Guest blog by Paul Turner, one of the Civil Aviation Authority’s Diversity Champions
Here at ATOL, we celebrate diversity and inclusion in our workplace and work to create a supportive and positive environment for all.
As we celebrate LGBTQ+ History Month this February and look forward to WorldPride in Sydney later in the month, I wanted to highlight some of the places and events that have played an important role in the LGBTQ+ rights movement around the world.
The LGBTQ+ movement has grown in the last 50 years from protest marches with a few thousand people to the huge events in some of the world’s biggest cities which attract millions.
I’ve been to many Pride events across the globe from London to New York. And while Pride guarantees a great time, it isn’t just about adding rainbow flags to logos or taking part in street parties.
It’s about uplifting and amplifying LGBTQ+ voices; a time to celebrate how far we’ve come in fostering equality and acceptance and shine a light on how much work still needs to be done.
The Stonewall riots were one of the most pivotal moments in the struggle for gay rights.
In the early hours of June 28, 1969, police raided the Stonewall Inn, a Mafia-owned gay bar for the second time in a week. The raid sparked a violent protest and led to days of rioting and disorder involving hundreds of demonstrators.
The riot is now seen as the start of the modern LGBTQ+ civil rights movement in the United States.
In 2016, President Barack Obama officially designated the Stonewall National Monument, making it the United States’ first national monument designated for an LGBTQ+ historic site.”
To mark the anniversary of the Stonewall riots, Pride marches were held in New York, Los Angeles and Chicago for the first time ever.
European countries soon followed suit and the first UK Pride march was held in London in 1972 when two thousand demonstrators marched along Oxford Street.
London’s Pride weekend is now estimated to attract more than a million people every July, bringing central London to a noisy and colourful stand-still.
Madrid celebrated its first Pride event in 1978, when seven thousand people marched to demand the decriminalisation of homosexuality.
In 2005, Spain became the third country in the world to legalise same-sex marriage and nowadays, Madrid Pride is the largest LGBTQ event in Europe. Organisers estimate more than three million people attended the World Pride event in the city in 2017.”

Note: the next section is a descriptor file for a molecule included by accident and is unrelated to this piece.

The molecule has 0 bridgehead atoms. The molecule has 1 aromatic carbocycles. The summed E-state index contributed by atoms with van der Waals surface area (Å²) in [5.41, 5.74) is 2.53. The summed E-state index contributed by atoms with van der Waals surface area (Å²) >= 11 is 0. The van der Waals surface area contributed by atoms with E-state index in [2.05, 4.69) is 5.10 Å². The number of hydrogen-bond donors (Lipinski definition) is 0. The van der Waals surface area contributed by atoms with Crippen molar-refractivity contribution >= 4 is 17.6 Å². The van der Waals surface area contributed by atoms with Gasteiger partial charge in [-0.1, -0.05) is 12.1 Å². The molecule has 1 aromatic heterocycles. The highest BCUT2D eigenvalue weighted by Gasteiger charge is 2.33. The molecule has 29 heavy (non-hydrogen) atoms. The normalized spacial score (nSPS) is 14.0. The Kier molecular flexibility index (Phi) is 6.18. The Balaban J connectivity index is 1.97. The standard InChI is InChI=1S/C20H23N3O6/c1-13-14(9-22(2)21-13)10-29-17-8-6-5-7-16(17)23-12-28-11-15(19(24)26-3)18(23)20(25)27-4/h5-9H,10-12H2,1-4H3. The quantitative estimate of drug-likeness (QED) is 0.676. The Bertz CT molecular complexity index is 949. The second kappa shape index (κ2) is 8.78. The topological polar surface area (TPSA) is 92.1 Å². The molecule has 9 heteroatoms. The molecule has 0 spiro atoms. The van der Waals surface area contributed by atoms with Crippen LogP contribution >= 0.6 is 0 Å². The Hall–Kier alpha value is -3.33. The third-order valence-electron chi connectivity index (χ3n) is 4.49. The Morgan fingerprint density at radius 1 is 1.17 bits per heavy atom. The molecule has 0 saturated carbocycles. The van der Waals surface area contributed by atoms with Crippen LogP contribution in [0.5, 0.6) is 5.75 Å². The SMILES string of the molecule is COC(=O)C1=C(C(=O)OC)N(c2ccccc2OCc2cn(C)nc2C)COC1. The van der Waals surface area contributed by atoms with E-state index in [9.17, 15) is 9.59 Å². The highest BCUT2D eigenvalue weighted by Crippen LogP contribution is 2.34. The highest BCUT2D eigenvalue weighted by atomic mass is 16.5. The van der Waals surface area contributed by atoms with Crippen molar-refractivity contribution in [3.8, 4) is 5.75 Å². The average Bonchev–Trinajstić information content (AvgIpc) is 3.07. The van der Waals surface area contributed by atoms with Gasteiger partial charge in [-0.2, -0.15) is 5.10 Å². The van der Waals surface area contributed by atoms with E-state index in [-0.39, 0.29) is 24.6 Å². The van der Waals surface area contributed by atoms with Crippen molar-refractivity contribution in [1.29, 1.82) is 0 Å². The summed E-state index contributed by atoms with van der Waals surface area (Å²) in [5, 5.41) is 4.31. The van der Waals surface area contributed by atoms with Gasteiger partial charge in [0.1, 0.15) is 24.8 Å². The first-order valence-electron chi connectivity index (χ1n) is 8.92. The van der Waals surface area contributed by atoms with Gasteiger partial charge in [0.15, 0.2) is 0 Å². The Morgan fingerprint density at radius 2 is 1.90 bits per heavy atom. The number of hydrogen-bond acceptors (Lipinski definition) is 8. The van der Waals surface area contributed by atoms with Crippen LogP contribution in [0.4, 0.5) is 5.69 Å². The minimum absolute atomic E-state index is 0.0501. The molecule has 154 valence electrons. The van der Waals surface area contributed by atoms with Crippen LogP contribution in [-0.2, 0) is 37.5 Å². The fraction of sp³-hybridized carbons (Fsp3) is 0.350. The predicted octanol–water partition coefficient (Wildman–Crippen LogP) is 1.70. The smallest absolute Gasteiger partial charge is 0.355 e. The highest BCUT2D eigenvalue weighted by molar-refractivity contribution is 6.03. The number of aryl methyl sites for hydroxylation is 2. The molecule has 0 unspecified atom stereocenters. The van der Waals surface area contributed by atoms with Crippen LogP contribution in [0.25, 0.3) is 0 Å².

The Rainbow flag is now regarded by many as the international symbol of the LGBTQ+ movement. Artist Gilbert Baker created the first pride flag from strips of fabric dyed in trash cans before San Francisco’s 1978 pride parade.
Each of the flag’s original eight colours had a meaning: pink for sex, red for life, orange for healing, yellow for sun, green for nature, turquoise for magic, blue for peace, and purple for spirit. From 1979 onwards the most common variant has six stripes: red, orange, yellow, green, blue, and violet.
San Francisco, which includes the Castro district, one of the most famous LGBTQ+ neighbourhoods in the world, was the scene of the first Gay Games in 1982.
The Games have taken place every four years in cities around the world since then, with recent games seeing comparable numbers of athletes to the Olympics and Paralympics.”
In 1989, the Danish Parliament passed the Registered Partnership Act, which fell short of granting full equality but was a massive step forward towards same-sex marriages.
However, it was the Netherlands that became the first country in the world to enact same-sex marriage.
Same-sex partners won full recognition under Dutch law in 2001 and just after the stroke of midnight on April 1 in that year, the mayor of Amsterdam married four couples in the City Hall.
Now 33 countries recognise same-sex unions around the world. Andorra will soon join the growing list when a law allowing same-sex marriage will come into force on 17 February 2023.
If you are already planning a trip to WorldPride in Sydney or one of the other Pride events around the world later this year, don’t forget to ensure your package holiday is financially protected by the ATOL scheme.
There is a growing choice of LGBTQ+ specialist travel agents and tour operators, but people are advised to look out for unscrupulous websites and individuals selling fake or illegal Pride package holidays.
You can check if your operator holds an ATOL licence on our website.
View more news